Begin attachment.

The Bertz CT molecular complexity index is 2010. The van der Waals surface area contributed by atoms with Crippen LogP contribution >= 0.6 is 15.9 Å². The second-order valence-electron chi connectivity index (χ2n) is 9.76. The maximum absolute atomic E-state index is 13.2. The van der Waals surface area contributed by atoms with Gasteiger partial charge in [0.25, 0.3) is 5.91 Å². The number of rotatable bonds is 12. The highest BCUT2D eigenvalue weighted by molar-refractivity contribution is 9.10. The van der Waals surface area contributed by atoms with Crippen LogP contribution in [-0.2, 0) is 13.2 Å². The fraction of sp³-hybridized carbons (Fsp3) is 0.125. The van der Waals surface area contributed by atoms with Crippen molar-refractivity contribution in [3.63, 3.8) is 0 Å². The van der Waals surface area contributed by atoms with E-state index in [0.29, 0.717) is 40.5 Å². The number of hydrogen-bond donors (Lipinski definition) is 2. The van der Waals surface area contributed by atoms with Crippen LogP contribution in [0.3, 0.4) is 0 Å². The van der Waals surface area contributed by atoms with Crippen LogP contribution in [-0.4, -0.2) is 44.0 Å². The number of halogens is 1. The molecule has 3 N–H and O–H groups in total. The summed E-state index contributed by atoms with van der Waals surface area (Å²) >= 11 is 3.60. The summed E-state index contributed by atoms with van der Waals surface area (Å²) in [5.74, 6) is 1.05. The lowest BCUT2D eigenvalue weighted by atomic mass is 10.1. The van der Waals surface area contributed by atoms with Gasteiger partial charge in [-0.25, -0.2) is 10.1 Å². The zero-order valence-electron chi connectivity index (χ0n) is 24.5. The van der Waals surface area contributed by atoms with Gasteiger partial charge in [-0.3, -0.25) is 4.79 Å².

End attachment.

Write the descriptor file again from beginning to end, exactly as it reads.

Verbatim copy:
The Bertz CT molecular complexity index is 2010. The van der Waals surface area contributed by atoms with Crippen LogP contribution >= 0.6 is 15.9 Å². The second-order valence-electron chi connectivity index (χ2n) is 9.76. The maximum absolute atomic E-state index is 13.2. The van der Waals surface area contributed by atoms with Gasteiger partial charge in [0.25, 0.3) is 5.91 Å². The number of rotatable bonds is 12. The highest BCUT2D eigenvalue weighted by molar-refractivity contribution is 9.10. The van der Waals surface area contributed by atoms with Crippen LogP contribution in [-0.2, 0) is 13.2 Å². The fraction of sp³-hybridized carbons (Fsp3) is 0.125. The van der Waals surface area contributed by atoms with Crippen molar-refractivity contribution in [3.63, 3.8) is 0 Å². The van der Waals surface area contributed by atoms with E-state index in [0.29, 0.717) is 40.5 Å². The number of hydrogen-bond donors (Lipinski definition) is 2. The van der Waals surface area contributed by atoms with Crippen LogP contribution in [0.3, 0.4) is 0 Å². The van der Waals surface area contributed by atoms with Crippen LogP contribution in [-0.4, -0.2) is 44.0 Å². The number of halogens is 1. The molecule has 3 N–H and O–H groups in total. The summed E-state index contributed by atoms with van der Waals surface area (Å²) >= 11 is 3.60. The summed E-state index contributed by atoms with van der Waals surface area (Å²) in [5.74, 6) is 1.05. The lowest BCUT2D eigenvalue weighted by atomic mass is 10.1. The van der Waals surface area contributed by atoms with Gasteiger partial charge in [-0.25, -0.2) is 10.1 Å². The zero-order valence-electron chi connectivity index (χ0n) is 24.5. The van der Waals surface area contributed by atoms with Gasteiger partial charge in [-0.3, -0.25) is 4.79 Å².